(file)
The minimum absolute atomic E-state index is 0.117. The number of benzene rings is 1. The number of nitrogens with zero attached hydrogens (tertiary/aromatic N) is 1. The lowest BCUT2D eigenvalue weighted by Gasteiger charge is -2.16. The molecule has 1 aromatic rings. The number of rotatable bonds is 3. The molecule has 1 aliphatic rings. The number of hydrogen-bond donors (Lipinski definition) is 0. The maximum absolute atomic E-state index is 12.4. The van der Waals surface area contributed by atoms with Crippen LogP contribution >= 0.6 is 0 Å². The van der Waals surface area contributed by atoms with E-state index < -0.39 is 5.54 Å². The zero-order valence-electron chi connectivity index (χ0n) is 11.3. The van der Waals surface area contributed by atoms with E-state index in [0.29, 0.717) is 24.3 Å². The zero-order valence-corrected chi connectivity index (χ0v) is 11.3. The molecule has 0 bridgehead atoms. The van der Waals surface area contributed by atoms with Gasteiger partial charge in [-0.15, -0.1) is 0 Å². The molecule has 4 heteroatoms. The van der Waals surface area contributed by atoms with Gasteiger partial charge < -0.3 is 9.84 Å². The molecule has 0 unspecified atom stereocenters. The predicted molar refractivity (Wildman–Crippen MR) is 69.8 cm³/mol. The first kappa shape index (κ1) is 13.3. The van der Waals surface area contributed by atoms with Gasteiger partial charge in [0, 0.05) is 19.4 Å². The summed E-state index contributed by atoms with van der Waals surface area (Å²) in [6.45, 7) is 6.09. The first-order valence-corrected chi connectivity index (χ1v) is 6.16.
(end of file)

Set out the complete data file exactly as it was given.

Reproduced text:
The minimum absolute atomic E-state index is 0.117. The number of benzene rings is 1. The number of nitrogens with zero attached hydrogens (tertiary/aromatic N) is 1. The lowest BCUT2D eigenvalue weighted by Gasteiger charge is -2.16. The molecule has 1 aromatic rings. The number of rotatable bonds is 3. The molecule has 1 aliphatic rings. The number of hydrogen-bond donors (Lipinski definition) is 0. The maximum absolute atomic E-state index is 12.4. The van der Waals surface area contributed by atoms with Crippen LogP contribution >= 0.6 is 0 Å². The van der Waals surface area contributed by atoms with E-state index < -0.39 is 5.54 Å². The zero-order valence-electron chi connectivity index (χ0n) is 11.3. The van der Waals surface area contributed by atoms with E-state index in [0.29, 0.717) is 24.3 Å². The zero-order valence-corrected chi connectivity index (χ0v) is 11.3. The molecule has 0 bridgehead atoms. The van der Waals surface area contributed by atoms with Gasteiger partial charge in [-0.15, -0.1) is 0 Å². The molecule has 4 heteroatoms. The van der Waals surface area contributed by atoms with Gasteiger partial charge < -0.3 is 9.84 Å². The molecule has 0 unspecified atom stereocenters. The predicted molar refractivity (Wildman–Crippen MR) is 69.8 cm³/mol. The first kappa shape index (κ1) is 13.3. The van der Waals surface area contributed by atoms with Gasteiger partial charge in [0, 0.05) is 19.4 Å². The summed E-state index contributed by atoms with van der Waals surface area (Å²) in [6.45, 7) is 6.09. The first-order valence-corrected chi connectivity index (χ1v) is 6.16.